This last month I read three non-fiction titles about women’s embodied experience. The three books were very different and still fairly comparable to each other.
Notes to Self by Emilie Pine
I was so very hyped for this book – on paper it sounds like everything I love in non-fiction (themes of feminism and bodily autonomy amongst other thing) and it came so very highly recommended that I was very sure I would love it. I did not love it. It’s a perfectly fine book, interesting and important, but it also does not feel like it offers anything new. I found Pine’s language straight-forward and bordering on boring, and her ideas not particularly groundbreaking. This feels like a mean way of talking about a book that deals with so many important and heartbreaking things, but as it is, I found one of the later essays (“Something About Me” which wasn’t as polished but still felt the most real) by far the stand-out from this collection.
My rating: 3 out of 5 stars
Content warning: infertility, miscarrriage, late still birth, alcoholism, drug abuse, rape, sexual assault
I am Telling the Truth but I’m Lying by Bassey Ikpi
One of my most anticipated reads of the year, this sadly did not completely work for me. I found it very difficult to spend time in Ikpi’s head – especially during the parts when her mental illness was not yet diagnosed. She unflinchingly shines a light on her behaviour without ever giving herself the benefit of filtering it through the lense of her later diagnosis. As part of her symptoms are irritability and self-hate, this made for a very difficult reading experience. I can intellectually absolutely appreciate what she achieves here, it also means that this is a book I am unlikely to ever read again.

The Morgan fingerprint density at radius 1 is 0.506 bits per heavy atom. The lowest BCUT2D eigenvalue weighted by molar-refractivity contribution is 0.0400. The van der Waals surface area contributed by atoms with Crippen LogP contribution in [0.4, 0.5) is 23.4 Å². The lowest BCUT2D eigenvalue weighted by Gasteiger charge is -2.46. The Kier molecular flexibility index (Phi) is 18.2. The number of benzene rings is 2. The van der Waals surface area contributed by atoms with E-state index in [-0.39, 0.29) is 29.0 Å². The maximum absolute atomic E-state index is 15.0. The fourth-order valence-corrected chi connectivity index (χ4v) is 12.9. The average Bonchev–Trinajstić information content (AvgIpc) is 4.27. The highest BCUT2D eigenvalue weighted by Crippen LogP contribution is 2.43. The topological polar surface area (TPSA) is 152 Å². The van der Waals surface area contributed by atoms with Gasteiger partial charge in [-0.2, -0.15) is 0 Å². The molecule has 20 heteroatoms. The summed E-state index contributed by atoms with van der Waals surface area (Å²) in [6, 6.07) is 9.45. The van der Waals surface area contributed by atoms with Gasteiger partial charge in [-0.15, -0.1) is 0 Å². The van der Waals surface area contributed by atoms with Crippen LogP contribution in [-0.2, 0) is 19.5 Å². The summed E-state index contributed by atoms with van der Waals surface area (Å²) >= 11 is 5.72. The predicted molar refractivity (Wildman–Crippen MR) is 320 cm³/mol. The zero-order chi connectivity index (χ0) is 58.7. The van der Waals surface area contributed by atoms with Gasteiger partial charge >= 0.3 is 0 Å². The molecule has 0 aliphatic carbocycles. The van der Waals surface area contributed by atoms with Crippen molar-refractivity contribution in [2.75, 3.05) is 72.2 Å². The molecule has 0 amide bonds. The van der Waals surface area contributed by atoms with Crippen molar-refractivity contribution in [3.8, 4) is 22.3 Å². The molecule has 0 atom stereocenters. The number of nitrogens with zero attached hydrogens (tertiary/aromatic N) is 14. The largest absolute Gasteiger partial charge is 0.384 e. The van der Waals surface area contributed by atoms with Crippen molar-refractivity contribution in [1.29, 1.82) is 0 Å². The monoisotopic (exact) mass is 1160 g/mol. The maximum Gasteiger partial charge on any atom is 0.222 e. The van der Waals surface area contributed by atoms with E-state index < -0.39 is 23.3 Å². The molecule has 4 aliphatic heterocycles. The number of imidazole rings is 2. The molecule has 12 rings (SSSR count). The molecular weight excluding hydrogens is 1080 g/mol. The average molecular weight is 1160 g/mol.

My rating: 3 out of 5 stars
Content warning: depictions of depression and manic episodes, eating disorders, childhood abuse, spousal abuse
The Two Kinds of Decay by Sarah Manguso
I love Manguso’s writing and have been rationing her non-fiction for figurative rainy days. Her memoir about her “lost” nine years of dealing with a rare auto-immune disease and subsequent mental illness, does everything her other books does as well. She writes the most exquisite sentences and her use of paragraph breaks is wonderful, but here she also manages to give such an honest and unflinching insight into her suffering that this might be my favourite of her books so far. The book gets fairly graphic in its descriptions of different medical procedures but the matter of factness and the glimpses of Manguso’s inner life made this a really satisfying reading experience nonetheless. Manguso is as navelgazing as ever – but I happen to really like that in her memoirs.
My rating: 4 out of 5 stars
Content warning: detailed descriptions on medical procedures, involuntary section, suicidal ideation.